Product Backlog (Definition, Metrics and How to Use It)

By Indeed Editorial Team

Published 24 October 2022

The Indeed Editorial Team comprises a diverse and talented team of writers, researchers and subject matter experts equipped with Indeed's data and insights to deliver useful tips to help guide your career journey.

When working on a project, developers have a list of tasks to undertake. A backlog can help you focus on a single development strategy by outlining and prioritising these steps. Understanding this product feature can help you organise efficiently and rank your responsibilities by considering their urgency or importance. In this article, we define a backlog, outline its metrics, describe how to manage it and list its benefits in the workplace.

What is a product backlog?

A product backlog is a list of tasks for the development team. You can derive it from the product roadmap and requirements, which is a draft that designers and developers create to visualise the release of their product. Place the most important items at the top of the backlog to indicate to the team which tasks to perform first. They can then work through the backlog at their own pace depending on its capacity.

Software development managers often use a backlog to align the efforts of their development team. Customer priority, feedback urgency, implementation difficulty or interdependent relationships determine the priority of the work items. Product owners seek input and feedback from clients, designers and development teams to optimise everyone's productivity and product delivery. The backlog can communicate what's next on the development team's agenda as they execute tasks.

Related: What Does a Product Developer Do? (Definitions and Examples)

What are the metrics of a product backlog?

The metrics of a backlog vary between development teams. It may function as a list of all projects and initiatives that relate to a product. It could contain the following components:

User story

A user story is a brief, plain-language explanation of a feature or functionality a developer writes from a user's point of view. It can start as the smallest unit of product development work for a complete ability that another developer uses to implement the task. Product teams often use a brief, one or two-sentence user-story template. This enables developers to check that the product includes the features a user requires.

New features

Features refer to brief descriptions of new program capabilities that add value to a product. You can create a user story for a features entry. This could be a description from the client's perspective that provides a better understanding of the specifications they desire. For example, if you wish to update the organisational methods of your software solution, you can indicate that you want the software to divide your contracts when you create new accounts to better arrange your customer base's contact details.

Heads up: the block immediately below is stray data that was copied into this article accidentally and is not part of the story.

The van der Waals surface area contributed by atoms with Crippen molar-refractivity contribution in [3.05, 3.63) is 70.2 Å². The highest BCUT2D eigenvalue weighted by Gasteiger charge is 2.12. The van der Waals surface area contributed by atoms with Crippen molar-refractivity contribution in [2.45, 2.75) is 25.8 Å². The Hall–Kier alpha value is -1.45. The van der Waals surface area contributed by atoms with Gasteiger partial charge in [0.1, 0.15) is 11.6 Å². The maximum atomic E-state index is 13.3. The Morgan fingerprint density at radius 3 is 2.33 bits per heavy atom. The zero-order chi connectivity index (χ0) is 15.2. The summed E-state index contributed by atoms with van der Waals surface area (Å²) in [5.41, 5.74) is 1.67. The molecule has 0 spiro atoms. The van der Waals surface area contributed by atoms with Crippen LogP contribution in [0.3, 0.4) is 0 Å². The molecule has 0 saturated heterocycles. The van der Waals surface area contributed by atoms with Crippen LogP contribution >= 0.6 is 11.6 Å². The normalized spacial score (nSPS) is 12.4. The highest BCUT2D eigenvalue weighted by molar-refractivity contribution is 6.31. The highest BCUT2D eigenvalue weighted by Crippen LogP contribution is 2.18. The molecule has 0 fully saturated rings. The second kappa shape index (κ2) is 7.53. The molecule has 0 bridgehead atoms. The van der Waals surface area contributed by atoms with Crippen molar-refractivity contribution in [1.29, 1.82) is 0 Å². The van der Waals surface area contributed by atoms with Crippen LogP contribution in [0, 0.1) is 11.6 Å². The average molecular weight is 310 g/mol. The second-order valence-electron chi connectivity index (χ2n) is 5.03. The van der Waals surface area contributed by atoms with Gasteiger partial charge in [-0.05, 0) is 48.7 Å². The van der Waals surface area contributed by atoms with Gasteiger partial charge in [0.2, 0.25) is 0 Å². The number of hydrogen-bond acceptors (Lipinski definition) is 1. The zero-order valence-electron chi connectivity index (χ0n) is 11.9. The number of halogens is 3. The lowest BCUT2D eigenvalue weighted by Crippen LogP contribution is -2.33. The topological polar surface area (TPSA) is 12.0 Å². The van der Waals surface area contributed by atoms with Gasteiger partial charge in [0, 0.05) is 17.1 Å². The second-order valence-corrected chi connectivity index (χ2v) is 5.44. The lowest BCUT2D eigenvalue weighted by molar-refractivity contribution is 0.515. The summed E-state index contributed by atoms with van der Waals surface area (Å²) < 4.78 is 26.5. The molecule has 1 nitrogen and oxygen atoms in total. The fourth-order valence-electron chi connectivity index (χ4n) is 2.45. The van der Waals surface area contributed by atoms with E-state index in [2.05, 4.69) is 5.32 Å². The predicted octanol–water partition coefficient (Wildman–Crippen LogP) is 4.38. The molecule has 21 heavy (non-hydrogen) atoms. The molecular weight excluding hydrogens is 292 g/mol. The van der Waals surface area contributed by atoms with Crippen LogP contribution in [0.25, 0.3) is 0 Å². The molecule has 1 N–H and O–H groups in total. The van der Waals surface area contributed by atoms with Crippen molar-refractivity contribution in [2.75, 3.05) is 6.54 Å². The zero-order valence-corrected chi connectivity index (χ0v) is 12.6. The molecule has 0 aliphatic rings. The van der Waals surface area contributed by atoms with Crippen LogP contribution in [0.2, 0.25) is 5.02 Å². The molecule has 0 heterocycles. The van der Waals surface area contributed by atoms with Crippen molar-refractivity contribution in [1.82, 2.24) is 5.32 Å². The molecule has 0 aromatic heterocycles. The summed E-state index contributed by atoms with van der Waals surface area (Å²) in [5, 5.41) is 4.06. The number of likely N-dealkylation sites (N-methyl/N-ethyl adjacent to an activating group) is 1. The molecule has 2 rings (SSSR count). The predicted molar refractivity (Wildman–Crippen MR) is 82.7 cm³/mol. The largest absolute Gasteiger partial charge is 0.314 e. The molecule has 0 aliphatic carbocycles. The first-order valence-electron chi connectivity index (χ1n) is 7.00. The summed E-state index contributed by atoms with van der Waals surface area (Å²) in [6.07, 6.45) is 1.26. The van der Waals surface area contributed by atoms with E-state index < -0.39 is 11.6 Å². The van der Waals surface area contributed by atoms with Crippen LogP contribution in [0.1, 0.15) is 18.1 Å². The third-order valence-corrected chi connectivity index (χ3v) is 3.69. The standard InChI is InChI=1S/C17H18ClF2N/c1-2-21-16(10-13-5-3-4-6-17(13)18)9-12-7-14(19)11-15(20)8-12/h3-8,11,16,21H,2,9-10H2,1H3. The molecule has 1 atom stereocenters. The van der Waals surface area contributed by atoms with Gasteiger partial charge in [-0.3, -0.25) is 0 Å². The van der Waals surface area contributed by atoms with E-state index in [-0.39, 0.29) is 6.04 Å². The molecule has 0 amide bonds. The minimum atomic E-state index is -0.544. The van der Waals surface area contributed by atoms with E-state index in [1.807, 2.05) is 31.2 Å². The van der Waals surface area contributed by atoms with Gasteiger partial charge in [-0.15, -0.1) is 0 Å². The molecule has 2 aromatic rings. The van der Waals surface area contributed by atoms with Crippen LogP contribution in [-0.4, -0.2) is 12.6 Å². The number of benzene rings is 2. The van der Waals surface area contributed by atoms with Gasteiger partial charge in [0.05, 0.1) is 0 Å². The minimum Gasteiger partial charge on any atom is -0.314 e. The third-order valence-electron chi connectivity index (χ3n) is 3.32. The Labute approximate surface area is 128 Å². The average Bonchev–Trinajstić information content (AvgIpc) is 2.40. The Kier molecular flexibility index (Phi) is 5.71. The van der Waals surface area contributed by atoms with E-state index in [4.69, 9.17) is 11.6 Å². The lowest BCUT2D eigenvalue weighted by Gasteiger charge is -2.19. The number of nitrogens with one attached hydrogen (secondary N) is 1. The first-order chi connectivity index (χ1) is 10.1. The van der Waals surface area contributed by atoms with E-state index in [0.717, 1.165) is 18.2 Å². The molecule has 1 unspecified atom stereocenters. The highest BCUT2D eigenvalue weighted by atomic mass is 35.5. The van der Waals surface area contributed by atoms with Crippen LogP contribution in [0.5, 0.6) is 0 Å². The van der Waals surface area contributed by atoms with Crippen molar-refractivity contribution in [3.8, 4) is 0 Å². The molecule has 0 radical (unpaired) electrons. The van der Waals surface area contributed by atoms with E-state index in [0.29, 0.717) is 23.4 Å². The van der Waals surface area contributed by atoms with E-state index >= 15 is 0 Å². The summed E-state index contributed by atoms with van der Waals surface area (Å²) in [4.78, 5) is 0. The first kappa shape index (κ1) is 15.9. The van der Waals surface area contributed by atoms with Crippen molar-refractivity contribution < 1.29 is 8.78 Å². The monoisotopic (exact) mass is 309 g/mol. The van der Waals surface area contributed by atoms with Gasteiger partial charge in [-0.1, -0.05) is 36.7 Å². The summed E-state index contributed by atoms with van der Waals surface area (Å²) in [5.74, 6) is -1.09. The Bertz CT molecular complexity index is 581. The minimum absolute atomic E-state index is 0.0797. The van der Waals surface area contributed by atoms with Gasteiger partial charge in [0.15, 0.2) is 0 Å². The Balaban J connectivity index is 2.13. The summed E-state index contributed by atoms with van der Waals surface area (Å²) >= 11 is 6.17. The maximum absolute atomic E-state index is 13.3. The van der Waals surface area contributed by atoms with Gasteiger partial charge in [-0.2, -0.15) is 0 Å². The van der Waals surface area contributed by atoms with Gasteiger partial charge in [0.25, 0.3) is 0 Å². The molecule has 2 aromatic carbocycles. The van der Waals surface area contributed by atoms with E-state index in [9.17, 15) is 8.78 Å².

Research

Research refers to the process of knowledge acquisition. This backlog item allows you to track technical areas that require more information before a team implements a change. For example, you can include an entry about studying different coding libraries or a new design method. As a result, you and the team can better understand how a new feature works and which techniques can best help you implement it.

Changes to existing functionalities

A change refers to an alteration to a product's existing feature. For example, a customer may request an adaptation of the existing organisational feature of a group of contracts. They can use different commands to arrange their contracts by the type of service in use. Add this request to the backlog as a change item so the software development team can complete all the tasks.

Bug fixes

A computer program is a set of commands that instruct the computer on what to do. Bugs can cause the computer program to crash or produce invalid output. Insufficient or erroneous logic could also be a factor. Many types of programming bugs cause errors with system implementation and require specific fixes that a development team or other IT team can successfully resolve. Accurate documentation could protect the company from technical issues affecting a product from its early development to eventual release.

Technical debt and refactoring

A technical debt, tech debt or code debt describes what occurs when development teams take actions to expedite the delivery of a piece of functionality or a project which might later require restoration. This could be the result of prioritising faster delivery over perfect code. Refactoring often involves restructuring computer code without changing or adding to its external behaviour and performance. You may prefer technical debt if the development backlog comprises application improvements rather than fixing bugs because it potentially advances the application.